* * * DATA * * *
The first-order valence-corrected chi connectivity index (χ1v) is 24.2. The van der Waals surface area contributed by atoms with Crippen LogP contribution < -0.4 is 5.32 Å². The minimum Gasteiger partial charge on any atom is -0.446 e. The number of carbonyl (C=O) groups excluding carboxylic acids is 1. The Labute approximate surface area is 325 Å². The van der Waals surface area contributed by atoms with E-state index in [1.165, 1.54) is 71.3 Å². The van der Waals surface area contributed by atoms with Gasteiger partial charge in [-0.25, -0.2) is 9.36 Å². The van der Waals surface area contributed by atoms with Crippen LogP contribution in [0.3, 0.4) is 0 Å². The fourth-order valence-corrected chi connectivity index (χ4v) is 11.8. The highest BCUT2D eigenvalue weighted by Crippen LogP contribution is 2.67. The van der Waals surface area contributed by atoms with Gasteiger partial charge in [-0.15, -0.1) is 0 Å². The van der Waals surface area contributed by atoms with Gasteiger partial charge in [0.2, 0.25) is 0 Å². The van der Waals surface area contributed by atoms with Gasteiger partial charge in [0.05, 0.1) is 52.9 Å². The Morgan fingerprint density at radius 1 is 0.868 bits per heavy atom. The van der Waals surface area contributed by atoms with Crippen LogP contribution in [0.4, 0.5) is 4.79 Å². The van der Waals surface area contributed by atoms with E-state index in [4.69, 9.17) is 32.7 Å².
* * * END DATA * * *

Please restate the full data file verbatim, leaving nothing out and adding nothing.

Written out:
The first-order valence-corrected chi connectivity index (χ1v) is 24.2. The van der Waals surface area contributed by atoms with Crippen LogP contribution < -0.4 is 5.32 Å². The minimum Gasteiger partial charge on any atom is -0.446 e. The number of carbonyl (C=O) groups excluding carboxylic acids is 1. The Labute approximate surface area is 325 Å². The van der Waals surface area contributed by atoms with E-state index in [1.165, 1.54) is 71.3 Å². The van der Waals surface area contributed by atoms with Gasteiger partial charge in [-0.25, -0.2) is 9.36 Å². The van der Waals surface area contributed by atoms with Crippen LogP contribution in [0.3, 0.4) is 0 Å². The fourth-order valence-corrected chi connectivity index (χ4v) is 11.8. The highest BCUT2D eigenvalue weighted by Crippen LogP contribution is 2.67. The van der Waals surface area contributed by atoms with Gasteiger partial charge in [-0.15, -0.1) is 0 Å². The van der Waals surface area contributed by atoms with Gasteiger partial charge in [0.2, 0.25) is 0 Å². The van der Waals surface area contributed by atoms with Gasteiger partial charge in [0.05, 0.1) is 52.9 Å². The Morgan fingerprint density at radius 1 is 0.868 bits per heavy atom. The van der Waals surface area contributed by atoms with Crippen LogP contribution in [0.4, 0.5) is 4.79 Å². The van der Waals surface area contributed by atoms with E-state index in [4.69, 9.17) is 32.7 Å².